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J Am Acad Audiol. 2018 Jul/Aug;29(7):648-655. doi: 10.3766/jaaa.17044.

Impact of Hearing Loss and Amplification on Performance on a Cognitive Screening Test.

Author information

VA RR&D National Center for Rehabilitative Auditory Research, Portland VA Medical Center, Portland, OR.
Department Otolaryngology, Oregon Health and Sciences University, Portland, OR.
Montclair State University, Montclair, NJ.



There have been numerous recent reports on the association between hearing impairment and cognitive function, such that the cognition of adults with hearing loss is poorer relative to the cognition of adults with normal hearing (NH), even when amplification is used. However, it is not clear the extent to which this is testing artifact due to the individual with hearing loss being unable to accurately hear the test stimuli.


The primary purpose of this study was to examine whether use of amplification during cognitive screening with the Montreal Cognitive Assessment (MoCA) improves performance on the MoCA. Secondarily, we investigated the effects of hearing ability on MoCA performance, by comparing the performance of individuals with and without hearing impairment.


Participants were 42 individuals with hearing impairment and 19 individuals with NH. Of the individuals with hearing impairment, 22 routinely used hearing aids; 20 did not use hearing aids.


Following a written informec consent process, all participants completed pure tone audiometry, speech testing in quiet (Maryland consonant-nucleus-consonant [CNC] words) and in noise (Quick Speech in Noise [QuickSIN] test), and the MoCA. The speech testing and MoCA were completed twice. Individuals with hearing impairment completed testing once unaided and once with amplification, whereas individuals with NH completed unaided testing twice.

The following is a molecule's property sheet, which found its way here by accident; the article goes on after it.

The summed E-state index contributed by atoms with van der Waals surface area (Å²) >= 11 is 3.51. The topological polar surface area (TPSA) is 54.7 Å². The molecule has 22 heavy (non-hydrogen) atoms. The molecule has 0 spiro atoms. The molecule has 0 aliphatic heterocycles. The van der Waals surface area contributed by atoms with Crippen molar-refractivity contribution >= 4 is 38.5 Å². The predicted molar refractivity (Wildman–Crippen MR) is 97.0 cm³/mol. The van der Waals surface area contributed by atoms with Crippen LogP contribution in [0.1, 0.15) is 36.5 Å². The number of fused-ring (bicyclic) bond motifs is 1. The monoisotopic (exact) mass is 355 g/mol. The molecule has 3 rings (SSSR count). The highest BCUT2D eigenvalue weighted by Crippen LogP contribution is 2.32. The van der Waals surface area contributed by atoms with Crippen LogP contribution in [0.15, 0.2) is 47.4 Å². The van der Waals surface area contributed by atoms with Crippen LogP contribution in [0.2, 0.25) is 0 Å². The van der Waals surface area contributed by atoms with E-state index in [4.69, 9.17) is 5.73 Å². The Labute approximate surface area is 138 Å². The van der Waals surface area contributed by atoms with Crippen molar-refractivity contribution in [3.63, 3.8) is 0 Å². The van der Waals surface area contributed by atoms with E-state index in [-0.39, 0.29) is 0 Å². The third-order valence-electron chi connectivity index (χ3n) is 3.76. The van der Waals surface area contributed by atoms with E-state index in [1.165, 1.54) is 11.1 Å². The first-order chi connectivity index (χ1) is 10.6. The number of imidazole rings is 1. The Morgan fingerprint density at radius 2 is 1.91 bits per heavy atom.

The individuals with hearing impairment performed significantly less well on the MoCA than those without hearing impairment for unaided testing, and the use of amplification did not significantly change performance. This is despite the finding that amplification significantly improved the performance of the hearing aid users on the measures of speech in quiet and speech in noise. Furthermore, there were strong correlations between MoCA score and the four frequency pure tone average, Maryland CNC score and QuickSIN, which remain moderate to strong when the analyses were adjusted for age.


It is concluded that the individuals with hearing loss here performed less well on the MoCA than individuals with NH and that the use of amplification did not compensate for this performance deficit. Nonetheless, this should not be taken to suggest the use of amplification during testing is unnecessary because it might be that other unmeasured factors, such as effort required to perform or fatigue, were decreased with the use of amplification.


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